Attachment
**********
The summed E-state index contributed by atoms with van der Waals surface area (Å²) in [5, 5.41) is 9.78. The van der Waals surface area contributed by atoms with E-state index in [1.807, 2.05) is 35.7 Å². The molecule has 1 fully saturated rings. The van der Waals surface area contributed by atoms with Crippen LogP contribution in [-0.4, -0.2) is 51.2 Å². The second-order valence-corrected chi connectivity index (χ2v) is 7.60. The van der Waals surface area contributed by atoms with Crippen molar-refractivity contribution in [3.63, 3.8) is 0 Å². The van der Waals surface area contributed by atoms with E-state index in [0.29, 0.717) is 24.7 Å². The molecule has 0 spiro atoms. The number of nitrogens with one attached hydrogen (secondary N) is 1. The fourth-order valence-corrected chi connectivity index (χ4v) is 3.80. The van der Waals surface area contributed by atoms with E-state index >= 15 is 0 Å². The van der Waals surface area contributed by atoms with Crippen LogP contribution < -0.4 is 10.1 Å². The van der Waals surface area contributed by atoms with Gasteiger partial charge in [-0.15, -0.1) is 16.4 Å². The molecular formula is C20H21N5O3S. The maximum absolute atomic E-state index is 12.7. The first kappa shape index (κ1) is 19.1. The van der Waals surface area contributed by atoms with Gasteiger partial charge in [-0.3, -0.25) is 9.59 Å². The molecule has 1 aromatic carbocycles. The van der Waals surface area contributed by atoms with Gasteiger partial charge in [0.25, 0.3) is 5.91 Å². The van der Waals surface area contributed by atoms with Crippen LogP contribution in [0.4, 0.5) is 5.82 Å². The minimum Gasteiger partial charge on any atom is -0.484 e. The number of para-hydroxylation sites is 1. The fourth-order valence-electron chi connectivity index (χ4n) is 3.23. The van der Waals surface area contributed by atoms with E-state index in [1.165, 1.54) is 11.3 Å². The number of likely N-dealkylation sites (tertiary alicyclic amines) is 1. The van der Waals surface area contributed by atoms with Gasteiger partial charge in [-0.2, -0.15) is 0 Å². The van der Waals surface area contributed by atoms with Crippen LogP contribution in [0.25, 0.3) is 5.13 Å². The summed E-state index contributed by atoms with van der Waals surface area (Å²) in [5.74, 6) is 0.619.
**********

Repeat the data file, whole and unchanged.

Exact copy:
The summed E-state index contributed by atoms with van der Waals surface area (Å²) in [5, 5.41) is 9.78. The van der Waals surface area contributed by atoms with E-state index in [1.807, 2.05) is 35.7 Å². The molecule has 1 fully saturated rings. The van der Waals surface area contributed by atoms with Crippen LogP contribution in [-0.4, -0.2) is 51.2 Å². The second-order valence-corrected chi connectivity index (χ2v) is 7.60. The van der Waals surface area contributed by atoms with Crippen molar-refractivity contribution in [3.63, 3.8) is 0 Å². The van der Waals surface area contributed by atoms with E-state index in [0.29, 0.717) is 24.7 Å². The molecule has 0 spiro atoms. The number of nitrogens with one attached hydrogen (secondary N) is 1. The fourth-order valence-corrected chi connectivity index (χ4v) is 3.80. The van der Waals surface area contributed by atoms with E-state index >= 15 is 0 Å². The van der Waals surface area contributed by atoms with Crippen LogP contribution < -0.4 is 10.1 Å². The van der Waals surface area contributed by atoms with Gasteiger partial charge in [-0.15, -0.1) is 16.4 Å². The molecular formula is C20H21N5O3S. The maximum absolute atomic E-state index is 12.7. The first kappa shape index (κ1) is 19.1. The van der Waals surface area contributed by atoms with Gasteiger partial charge in [-0.3, -0.25) is 9.59 Å². The molecule has 1 aromatic carbocycles. The van der Waals surface area contributed by atoms with Gasteiger partial charge in [0.25, 0.3) is 5.91 Å². The van der Waals surface area contributed by atoms with Crippen LogP contribution in [0.4, 0.5) is 5.82 Å². The minimum Gasteiger partial charge on any atom is -0.484 e. The number of para-hydroxylation sites is 1. The fourth-order valence-electron chi connectivity index (χ4n) is 3.23. The van der Waals surface area contributed by atoms with E-state index in [1.165, 1.54) is 11.3 Å². The number of likely N-dealkylation sites (tertiary alicyclic amines) is 1. The van der Waals surface area contributed by atoms with Gasteiger partial charge in [-0.2, -0.15) is 0 Å². The van der Waals surface area contributed by atoms with Crippen LogP contribution in [0.25, 0.3) is 5.13 Å². The summed E-state index contributed by atoms with van der Waals surface area (Å²) in [5.74, 6) is 0.619.